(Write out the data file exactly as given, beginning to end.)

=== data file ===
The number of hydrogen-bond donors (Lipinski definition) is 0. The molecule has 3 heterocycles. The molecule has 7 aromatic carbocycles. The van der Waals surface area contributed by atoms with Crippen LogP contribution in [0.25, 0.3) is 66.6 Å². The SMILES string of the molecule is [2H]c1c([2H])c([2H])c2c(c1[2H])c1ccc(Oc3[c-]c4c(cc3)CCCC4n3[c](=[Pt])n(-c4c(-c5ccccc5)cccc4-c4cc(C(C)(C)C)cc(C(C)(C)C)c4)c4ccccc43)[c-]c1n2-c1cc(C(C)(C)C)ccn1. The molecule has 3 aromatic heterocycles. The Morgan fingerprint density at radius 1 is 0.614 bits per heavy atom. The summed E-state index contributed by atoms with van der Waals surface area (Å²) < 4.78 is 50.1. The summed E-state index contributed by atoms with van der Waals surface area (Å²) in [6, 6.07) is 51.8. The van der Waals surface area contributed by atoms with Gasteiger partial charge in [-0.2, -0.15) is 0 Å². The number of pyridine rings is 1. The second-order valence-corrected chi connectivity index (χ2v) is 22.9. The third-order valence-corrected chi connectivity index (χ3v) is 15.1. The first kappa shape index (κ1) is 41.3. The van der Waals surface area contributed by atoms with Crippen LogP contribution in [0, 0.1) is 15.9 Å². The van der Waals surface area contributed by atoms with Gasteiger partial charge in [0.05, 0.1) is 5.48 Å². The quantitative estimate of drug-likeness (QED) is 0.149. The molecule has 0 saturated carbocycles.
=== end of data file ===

The number of hydrogen-bond donors (Lipinski definition) is 0. The molecule has 3 heterocycles. The molecule has 7 aromatic carbocycles. The van der Waals surface area contributed by atoms with Crippen LogP contribution in [0.25, 0.3) is 66.6 Å². The SMILES string of the molecule is [2H]c1c([2H])c([2H])c2c(c1[2H])c1ccc(Oc3[c-]c4c(cc3)CCCC4n3[c](=[Pt])n(-c4c(-c5ccccc5)cccc4-c4cc(C(C)(C)C)cc(C(C)(C)C)c4)c4ccccc43)[c-]c1n2-c1cc(C(C)(C)C)ccn1. The molecule has 3 aromatic heterocycles. The Morgan fingerprint density at radius 1 is 0.614 bits per heavy atom. The summed E-state index contributed by atoms with van der Waals surface area (Å²) < 4.78 is 50.1. The summed E-state index contributed by atoms with van der Waals surface area (Å²) in [6, 6.07) is 51.8. The van der Waals surface area contributed by atoms with Gasteiger partial charge in [-0.2, -0.15) is 0 Å². The number of pyridine rings is 1. The second-order valence-corrected chi connectivity index (χ2v) is 22.9. The third-order valence-corrected chi connectivity index (χ3v) is 15.1. The first kappa shape index (κ1) is 41.3. The van der Waals surface area contributed by atoms with Crippen LogP contribution in [0, 0.1) is 15.9 Å². The van der Waals surface area contributed by atoms with Gasteiger partial charge in [0.05, 0.1) is 5.48 Å². The quantitative estimate of drug-likeness (QED) is 0.149. The molecule has 0 saturated carbocycles.